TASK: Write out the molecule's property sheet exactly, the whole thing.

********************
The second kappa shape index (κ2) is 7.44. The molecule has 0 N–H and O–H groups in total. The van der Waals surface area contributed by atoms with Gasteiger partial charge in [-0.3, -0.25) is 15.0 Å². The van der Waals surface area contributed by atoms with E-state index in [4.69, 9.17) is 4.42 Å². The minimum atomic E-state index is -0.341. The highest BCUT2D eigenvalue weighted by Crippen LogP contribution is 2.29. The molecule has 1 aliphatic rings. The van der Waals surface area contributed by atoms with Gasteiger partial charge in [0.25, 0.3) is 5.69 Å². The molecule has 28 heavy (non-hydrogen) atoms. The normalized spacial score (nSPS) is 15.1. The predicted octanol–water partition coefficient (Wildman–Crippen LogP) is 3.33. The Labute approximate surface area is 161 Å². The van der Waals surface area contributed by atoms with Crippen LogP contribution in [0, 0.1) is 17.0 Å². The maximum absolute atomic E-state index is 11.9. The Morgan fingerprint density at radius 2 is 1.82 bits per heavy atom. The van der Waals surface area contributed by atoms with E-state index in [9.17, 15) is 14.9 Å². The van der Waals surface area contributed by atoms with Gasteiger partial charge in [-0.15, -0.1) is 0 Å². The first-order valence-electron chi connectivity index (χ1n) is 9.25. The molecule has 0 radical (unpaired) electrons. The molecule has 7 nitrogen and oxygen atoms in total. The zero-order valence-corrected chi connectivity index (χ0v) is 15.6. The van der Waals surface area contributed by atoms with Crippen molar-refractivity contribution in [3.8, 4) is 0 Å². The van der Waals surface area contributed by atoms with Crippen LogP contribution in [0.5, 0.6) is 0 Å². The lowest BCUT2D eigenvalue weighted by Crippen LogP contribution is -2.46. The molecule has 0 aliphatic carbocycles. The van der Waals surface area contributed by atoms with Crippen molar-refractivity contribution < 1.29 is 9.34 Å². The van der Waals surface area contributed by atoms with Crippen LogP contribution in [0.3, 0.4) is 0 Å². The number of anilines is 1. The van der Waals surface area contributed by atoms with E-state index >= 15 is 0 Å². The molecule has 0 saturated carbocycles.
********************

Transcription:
The second kappa shape index (κ2) is 7.44. The molecule has 0 N–H and O–H groups in total. The van der Waals surface area contributed by atoms with Gasteiger partial charge in [-0.3, -0.25) is 15.0 Å². The van der Waals surface area contributed by atoms with E-state index in [4.69, 9.17) is 4.42 Å². The minimum atomic E-state index is -0.341. The highest BCUT2D eigenvalue weighted by Crippen LogP contribution is 2.29. The molecule has 1 aliphatic rings. The van der Waals surface area contributed by atoms with Gasteiger partial charge in [0.25, 0.3) is 5.69 Å². The molecule has 28 heavy (non-hydrogen) atoms. The normalized spacial score (nSPS) is 15.1. The predicted octanol–water partition coefficient (Wildman–Crippen LogP) is 3.33. The Labute approximate surface area is 161 Å². The van der Waals surface area contributed by atoms with Crippen LogP contribution in [0, 0.1) is 17.0 Å². The maximum absolute atomic E-state index is 11.9. The Morgan fingerprint density at radius 2 is 1.82 bits per heavy atom. The van der Waals surface area contributed by atoms with E-state index in [9.17, 15) is 14.9 Å². The van der Waals surface area contributed by atoms with Gasteiger partial charge in [-0.15, -0.1) is 0 Å². The first-order valence-electron chi connectivity index (χ1n) is 9.25. The molecule has 0 radical (unpaired) electrons. The molecule has 7 nitrogen and oxygen atoms in total. The zero-order valence-corrected chi connectivity index (χ0v) is 15.6. The van der Waals surface area contributed by atoms with Crippen molar-refractivity contribution in [3.8, 4) is 0 Å². The van der Waals surface area contributed by atoms with Crippen LogP contribution in [0.5, 0.6) is 0 Å². The lowest BCUT2D eigenvalue weighted by Crippen LogP contribution is -2.46. The molecule has 0 aliphatic carbocycles. The van der Waals surface area contributed by atoms with Crippen molar-refractivity contribution < 1.29 is 9.34 Å². The van der Waals surface area contributed by atoms with Crippen LogP contribution in [0.3, 0.4) is 0 Å². The number of anilines is 1. The van der Waals surface area contributed by atoms with E-state index >= 15 is 0 Å². The molecule has 0 saturated carbocycles.